How to protect your business against fraud this tax season

June 15, 2024
2
minutes to read
by
Jelina Rosin
Table of Contents

Tax time can be stressful for businesses, juggling figures, meeting deadlines, and hoping for a refund. But what if, on top of that, you had to worry about scammers trying to steal your money or personal information? Unfortunately, tax season is a prime time for scammers to target unsuspecting businesses. These criminals take advantage of the confusion and time pressure to trick you into giving them your money or valuable data.

Like Uber uses technology to connect riders and drivers, scammers use it to create convincing cons. Don't be fooled by "too good to be true" sales promises, fake tax return offers, or deductible donation scams – these can all be traps designed to steal from you.

Recent statistics paint a worrying picture. According to government figures, in June 2023 alone, Australians lost a staggering $38 million to scams. The Australian Customer Owned Banking Association (CBA) warns that the end of the financial year (EOFY) makes an attractive disguise for scammers.

Here's how to fight back. We'll explore the five most common tax scams and how to identify them so you can protect your business and have a stress-free tax season.

Phishing for information

The scam

You receive an email or social media message (often with the ATO logo) urging you to click a link to update or verify your details. These links lead to fake myGov websites designed to steal your login credentials.

How to spot it

The ATO will never ask for personal information through email or social media links. They also don't have an Instagram account, so any contact there is a scam. Legitimate ATO social media profiles have a large following and have been active for years.

Protection panic

The scam

A scam email (possibly with a QR code) claims the ATO is upgrading security and needs you to update your myGov multi-factor authentication. This, again, leads to a fake website that steals your login information.

How to spot it

The ATO won't send QR codes for login purposes. Links in these emails are also red flags.

The refund mirage

The scam

Enticing SMS messages or emails, supposedly from tax officials, promise a quick tax refund but require you to enter bank details or pay a fee to process it.

How to spot it

The ATO may contact you about your tax return, but they'll never ask for personal information through these channels or request a fee for a refund.

Debt dread

The scam

Phone calls or SMS messages impersonate tax officers claiming you owe tax and must pay immediately to avoid arrest or TFN suspension.

How to spot it

The ATO won't threaten arrest, demand immediate payment over the phone, or ask for payment via gift cards, vouchers, cryptocurrency, or personal bank accounts.

Fees for free services

The scam

Social media ads offer (for a fee) services like obtaining a TFN, which the ATO provides for free. These ads lead to websites designed to steal your money or information.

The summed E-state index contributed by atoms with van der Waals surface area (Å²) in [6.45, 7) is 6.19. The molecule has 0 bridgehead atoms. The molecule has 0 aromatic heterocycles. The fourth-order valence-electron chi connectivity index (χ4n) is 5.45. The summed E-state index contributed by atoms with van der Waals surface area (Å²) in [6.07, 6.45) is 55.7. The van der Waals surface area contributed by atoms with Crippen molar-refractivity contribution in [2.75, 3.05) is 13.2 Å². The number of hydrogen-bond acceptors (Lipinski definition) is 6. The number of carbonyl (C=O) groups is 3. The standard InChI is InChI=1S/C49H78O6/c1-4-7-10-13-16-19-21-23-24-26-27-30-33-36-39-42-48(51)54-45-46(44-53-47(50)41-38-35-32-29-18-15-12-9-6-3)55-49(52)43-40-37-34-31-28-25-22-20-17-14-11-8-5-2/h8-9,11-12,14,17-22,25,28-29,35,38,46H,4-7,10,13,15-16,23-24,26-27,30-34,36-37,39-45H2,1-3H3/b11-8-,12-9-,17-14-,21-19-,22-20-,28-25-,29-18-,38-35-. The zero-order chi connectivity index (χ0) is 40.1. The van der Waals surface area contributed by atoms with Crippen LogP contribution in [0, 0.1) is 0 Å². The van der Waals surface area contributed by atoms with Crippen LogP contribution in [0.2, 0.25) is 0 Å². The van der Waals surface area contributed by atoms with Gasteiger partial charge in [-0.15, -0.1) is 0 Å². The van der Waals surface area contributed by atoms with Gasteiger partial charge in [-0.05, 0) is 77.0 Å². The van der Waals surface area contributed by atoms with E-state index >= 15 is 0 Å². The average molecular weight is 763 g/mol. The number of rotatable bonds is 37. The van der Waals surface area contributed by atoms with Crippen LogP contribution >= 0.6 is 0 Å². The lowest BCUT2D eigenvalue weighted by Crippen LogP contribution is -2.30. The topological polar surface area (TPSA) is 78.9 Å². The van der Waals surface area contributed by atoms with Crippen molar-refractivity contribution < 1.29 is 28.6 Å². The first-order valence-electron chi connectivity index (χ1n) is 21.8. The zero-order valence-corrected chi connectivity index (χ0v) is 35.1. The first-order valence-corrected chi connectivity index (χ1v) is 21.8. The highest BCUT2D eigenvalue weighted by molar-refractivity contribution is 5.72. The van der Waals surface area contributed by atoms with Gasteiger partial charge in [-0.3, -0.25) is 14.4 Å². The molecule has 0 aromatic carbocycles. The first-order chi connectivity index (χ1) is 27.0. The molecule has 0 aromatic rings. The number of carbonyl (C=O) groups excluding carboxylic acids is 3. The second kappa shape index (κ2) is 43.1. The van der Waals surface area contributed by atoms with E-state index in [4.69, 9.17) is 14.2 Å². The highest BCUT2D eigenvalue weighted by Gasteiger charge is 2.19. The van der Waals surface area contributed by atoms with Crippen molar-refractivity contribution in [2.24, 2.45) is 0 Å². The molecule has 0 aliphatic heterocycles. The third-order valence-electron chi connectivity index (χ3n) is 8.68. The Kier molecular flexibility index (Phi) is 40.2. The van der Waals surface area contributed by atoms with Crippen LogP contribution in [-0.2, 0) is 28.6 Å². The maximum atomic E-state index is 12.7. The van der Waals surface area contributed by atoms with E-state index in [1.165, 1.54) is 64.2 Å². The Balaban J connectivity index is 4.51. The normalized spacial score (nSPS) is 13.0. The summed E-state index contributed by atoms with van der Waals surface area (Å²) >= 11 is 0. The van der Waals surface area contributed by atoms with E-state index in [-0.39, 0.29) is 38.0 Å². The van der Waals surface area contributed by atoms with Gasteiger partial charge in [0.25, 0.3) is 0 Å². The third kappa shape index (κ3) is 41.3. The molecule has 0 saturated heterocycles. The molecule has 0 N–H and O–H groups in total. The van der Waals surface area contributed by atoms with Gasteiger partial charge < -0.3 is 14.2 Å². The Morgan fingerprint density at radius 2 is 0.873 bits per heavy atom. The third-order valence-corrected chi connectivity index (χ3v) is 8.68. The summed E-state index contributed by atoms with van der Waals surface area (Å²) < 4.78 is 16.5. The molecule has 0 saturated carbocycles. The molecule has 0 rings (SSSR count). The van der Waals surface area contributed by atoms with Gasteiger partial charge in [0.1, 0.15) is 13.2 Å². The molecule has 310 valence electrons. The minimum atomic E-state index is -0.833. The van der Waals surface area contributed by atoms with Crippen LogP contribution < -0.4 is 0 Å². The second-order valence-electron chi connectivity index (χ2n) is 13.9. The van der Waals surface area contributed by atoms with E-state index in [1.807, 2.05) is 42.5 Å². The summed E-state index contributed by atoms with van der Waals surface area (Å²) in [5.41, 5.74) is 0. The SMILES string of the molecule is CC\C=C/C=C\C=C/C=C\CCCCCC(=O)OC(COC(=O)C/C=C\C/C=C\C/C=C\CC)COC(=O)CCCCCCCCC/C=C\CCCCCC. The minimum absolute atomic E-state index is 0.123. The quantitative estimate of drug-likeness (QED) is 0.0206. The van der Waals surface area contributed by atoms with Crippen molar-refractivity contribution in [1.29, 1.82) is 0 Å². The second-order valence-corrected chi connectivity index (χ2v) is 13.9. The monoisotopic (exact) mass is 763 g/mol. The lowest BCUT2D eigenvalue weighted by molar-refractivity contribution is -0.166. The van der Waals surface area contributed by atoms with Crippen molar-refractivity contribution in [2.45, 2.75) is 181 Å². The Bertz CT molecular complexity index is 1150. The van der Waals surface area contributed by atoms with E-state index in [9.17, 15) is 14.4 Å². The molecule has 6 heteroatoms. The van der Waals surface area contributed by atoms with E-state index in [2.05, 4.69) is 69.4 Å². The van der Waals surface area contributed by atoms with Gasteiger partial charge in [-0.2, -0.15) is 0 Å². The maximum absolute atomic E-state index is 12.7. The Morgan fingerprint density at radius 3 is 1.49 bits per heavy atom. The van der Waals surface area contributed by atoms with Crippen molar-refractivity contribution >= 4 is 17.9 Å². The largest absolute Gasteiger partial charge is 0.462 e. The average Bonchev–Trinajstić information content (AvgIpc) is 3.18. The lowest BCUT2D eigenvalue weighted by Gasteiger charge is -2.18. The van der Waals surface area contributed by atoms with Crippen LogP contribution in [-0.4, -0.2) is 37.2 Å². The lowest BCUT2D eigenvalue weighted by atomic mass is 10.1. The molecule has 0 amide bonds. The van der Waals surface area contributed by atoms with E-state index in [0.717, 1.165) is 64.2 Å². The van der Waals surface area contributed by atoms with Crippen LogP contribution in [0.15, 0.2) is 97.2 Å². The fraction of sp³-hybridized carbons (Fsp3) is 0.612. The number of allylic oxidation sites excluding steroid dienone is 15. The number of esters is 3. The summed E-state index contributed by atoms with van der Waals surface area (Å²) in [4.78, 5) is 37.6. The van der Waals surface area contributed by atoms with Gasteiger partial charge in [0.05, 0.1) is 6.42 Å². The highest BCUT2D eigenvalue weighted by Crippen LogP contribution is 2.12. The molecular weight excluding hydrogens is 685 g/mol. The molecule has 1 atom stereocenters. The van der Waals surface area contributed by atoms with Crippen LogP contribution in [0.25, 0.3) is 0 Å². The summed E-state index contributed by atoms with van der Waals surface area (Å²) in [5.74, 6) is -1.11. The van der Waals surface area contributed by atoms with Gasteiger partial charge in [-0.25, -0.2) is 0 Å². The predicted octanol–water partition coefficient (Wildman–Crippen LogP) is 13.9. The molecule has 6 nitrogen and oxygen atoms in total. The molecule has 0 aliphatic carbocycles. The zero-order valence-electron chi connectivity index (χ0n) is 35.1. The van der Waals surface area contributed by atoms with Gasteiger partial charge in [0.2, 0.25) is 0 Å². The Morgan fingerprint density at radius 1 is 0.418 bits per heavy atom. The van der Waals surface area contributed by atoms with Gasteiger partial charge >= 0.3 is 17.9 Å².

How to spot it

Applying for a TFN is accessible on the ATO website. If you use a tax agent, ensure they're registered with the Tax Practitioners Board.

Additional expert tips to keep your business safe

  • Always be suspicious of unsolicited communication. The ATO will never ask for personal information through email, social media, or phone calls. If you receive a message claiming to be from the ATO, don't click any links or give away any information.
  • Double-check everything. If you need clarification on the legitimacy of communication, contact the ATO directly on 1800 008 540 to verify.
  • Use secure channels for communication. When sending sensitive information to the ATO, use their official online portals or mail them directly.
  • Keep your software up to date. Outdated software can have security vulnerabilities that scammers can exploit.
  • Educate your staff. Train your employees on how to identify and avoid tax scams

We provided more ways that small businesses can take to protect themselves here on how to stay informed about scams here.

How to report a tax scam

  • If you encounter a tax scam, report it to the ATO by emailing screenshots of social media posts and accounts or SMS messages to reportscams@ato.gov.au. You can also forward suspicious emails to the same address.
  • If you've given money or personal information to a scammer, contact the ATO on 1800 008 540.
  • Report these incidents to your financial institution, IDCare and ReportCyber.

By following these tips and staying vigilant, you can shield your business from tax scams this tax season. Remember, knowledge is power – the more you know about these scams, the better equipped you are to protect yourself and your business.

DISCLAIMER: Team Thrive Pty Ltd ABN 15 637 676 496 (Thriday) is an authorised representative (No.1297601) of Regional Australia Bank ABN 21 087 650 360  AFSL 241167 (Regional Australia Bank).  Regional Australia Bank is the issuer of the transaction account and debit card available through Thriday. Any information provided by Thriday is general in nature and does not take into account your personal situation. You should consider whether Thriday is appropriate for you.

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